Liturgical Year
Part 4 Christmas

Chapter y42 Christmas

Preliminary Questions

Bibliography

Ten Finger History

Theology

The Franciscan School and the Incarnation

The Mass:  A Guided Tour -- Site One:  Christmas

Date of Christmas

Symbols

To Think About

Preliminary Questions

Which is your favorite feast, Easter or Christmas? How is Christmas different for you now that you are an adult from your recollections of Christmas when you were a child?  Do you enjoy all the gift giving, card sending, tree decorating, etc of Christmas or does it just seem like "a too busy" time?

"What is the star you are following now?" Chittister, The Liturgical Year, p 62.

Return to    Top of This Page    Liturgical Year Index     Fr. Tom's Home Page

Bibliography

Code of Canon Law. Book IV, Part III, Title II: Sacred Times (cc 1244-1253). CLSA Commentary, pp 853-855.

Murray Bodo. Francis: The Journey and the Dream. "Christmas at Greccio" p 95.

Adrian Nocent. The Liturgical Year. Collegeville: The Liturgical Press, 1977. Vol. 1 Advent, Christmas, Epiphany.

 

Return to    Top of This Page    Liturgical Year Index     Fr. Tom's Home Page

 

1. Apostolic [0-399]



2. Patristic [400-799]



3. Early Medieval [800-1199]



4. Medieval [1200-1299]



5. Late Medieval [1300-1499]



6. Reformation [1500-1699]




7. After Trent [1700-1899]



8. Before Vatican II [1900-1959]




9.  Vatican II [1960-1975]



10. After Vatican II [1975-2050]


 

 

Return to    Top of This Page    Liturgical Year Index     Fr. Tom's Home Page

Theology

Incarnational Theology: God became a real human being; Incarnational religion; a regard for this earth and its real people and real problems; (real bread and real wine).

Docetism:  the belief that Jesus appeared to be a human being like us, but was really God.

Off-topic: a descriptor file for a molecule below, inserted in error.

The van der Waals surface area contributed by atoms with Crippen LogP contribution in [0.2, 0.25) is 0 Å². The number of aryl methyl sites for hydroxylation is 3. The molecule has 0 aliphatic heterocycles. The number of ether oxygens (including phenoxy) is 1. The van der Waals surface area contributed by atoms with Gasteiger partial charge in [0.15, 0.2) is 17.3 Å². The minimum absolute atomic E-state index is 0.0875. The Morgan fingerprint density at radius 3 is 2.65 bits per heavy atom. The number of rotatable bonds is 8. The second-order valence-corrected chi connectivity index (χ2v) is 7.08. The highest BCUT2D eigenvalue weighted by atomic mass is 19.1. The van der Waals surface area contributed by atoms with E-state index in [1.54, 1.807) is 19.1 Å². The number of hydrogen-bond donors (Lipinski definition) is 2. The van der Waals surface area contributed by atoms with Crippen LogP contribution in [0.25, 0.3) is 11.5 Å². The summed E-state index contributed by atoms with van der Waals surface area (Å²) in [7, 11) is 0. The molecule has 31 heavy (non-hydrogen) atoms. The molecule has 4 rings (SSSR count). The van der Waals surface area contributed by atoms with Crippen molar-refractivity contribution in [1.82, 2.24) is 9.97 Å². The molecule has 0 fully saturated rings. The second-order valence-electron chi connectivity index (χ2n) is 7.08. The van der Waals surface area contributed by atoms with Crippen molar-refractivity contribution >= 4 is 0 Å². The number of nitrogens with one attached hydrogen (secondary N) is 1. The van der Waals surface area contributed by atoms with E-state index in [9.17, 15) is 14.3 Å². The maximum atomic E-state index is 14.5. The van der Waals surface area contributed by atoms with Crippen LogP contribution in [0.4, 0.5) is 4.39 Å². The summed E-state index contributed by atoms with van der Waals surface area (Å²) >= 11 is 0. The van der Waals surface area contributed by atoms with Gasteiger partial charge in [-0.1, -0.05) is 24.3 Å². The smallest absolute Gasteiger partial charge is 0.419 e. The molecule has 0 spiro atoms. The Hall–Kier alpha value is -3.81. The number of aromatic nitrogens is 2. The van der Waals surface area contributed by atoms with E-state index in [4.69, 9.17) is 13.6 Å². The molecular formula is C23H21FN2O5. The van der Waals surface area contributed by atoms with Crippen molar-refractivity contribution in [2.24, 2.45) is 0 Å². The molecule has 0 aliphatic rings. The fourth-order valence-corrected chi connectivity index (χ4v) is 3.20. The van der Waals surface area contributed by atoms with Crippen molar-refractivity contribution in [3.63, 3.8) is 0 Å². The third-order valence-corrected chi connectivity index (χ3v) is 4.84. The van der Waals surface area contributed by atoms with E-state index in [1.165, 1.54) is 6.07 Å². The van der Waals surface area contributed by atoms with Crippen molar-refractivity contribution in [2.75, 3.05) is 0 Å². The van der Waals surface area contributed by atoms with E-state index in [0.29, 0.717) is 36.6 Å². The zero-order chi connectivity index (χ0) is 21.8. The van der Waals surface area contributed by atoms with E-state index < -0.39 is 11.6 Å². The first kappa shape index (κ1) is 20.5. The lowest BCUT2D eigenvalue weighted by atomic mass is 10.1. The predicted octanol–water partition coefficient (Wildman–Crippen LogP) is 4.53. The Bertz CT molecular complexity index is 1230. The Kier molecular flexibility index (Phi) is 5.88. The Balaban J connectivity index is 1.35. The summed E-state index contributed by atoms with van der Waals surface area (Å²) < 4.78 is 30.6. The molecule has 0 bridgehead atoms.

Return to    Top of This Page    Liturgical Year Index     Fr. Tom's Home Page

The Franciscan School and the Incarnation

The Incarnation Intended before All Time

Without a doubt, the most profound and perfect self-revelation of God took place in the Incarnation.  God, the divine artist, conceived of the best way in which the fullness of divine glory could be shared.  Like a diligent artist who envisions a gorgeous landscape and who then begins to execute the design [plan = mysterion = mystery = sacrament] by creating the background that will support the whole of the work, so too, before the beginning of time, Scotus contends, God freely planned the Incarnation.  Simply stated, according to Scotus, the reason for the Incarnation in the first place was God's free and eternal decision to have, outside God's own self, someone who could love God perfectly.  Through the humanity of Jesus, God expressed the absolutely free divine desire to communicate divine love in a contingent and finite world.

And so it was that the world was created through the Word (Jn 1:1-18).  Humans were created having the capacity to respond freely to divine initiative and capable of entering into a personal relationship with God and with one another.  As Scotus sees it, humans were not only created in the image and likeness of God, (imago Dei) they were also created in the image of the incarnate Son (imago Christi).  Just as Bonaventure taught, Scotus also sees Christ as the pattern after which all creation is fashioned.  Like the Seraphic Doctor [Bonaventure], the Subtle Doctor [Scotus] holds that progress in the spiritual life is a process of christification as well as deification; the more Christ-like one becomes, the more God-like one is.  Indeed, human union with God is mediated through the Incarnation. 

Scotus joins a long line of Franciscan scholars in maintaining that the Word would have become incarnate even if Adam had not sinned.  Adam's sin was not the sine qua non (the absolute and only cause) for the Incarnation.  In Scotus's view, the Incarnation was not necessitated by the human choice to sin, for that would be effectivelyyou subjected God (who is absolutely free) to permission of sin.  Also, if the Incarnation had been the result of sin, humans would have reason, contrary to charity, to rejoice at the sinfulness of others."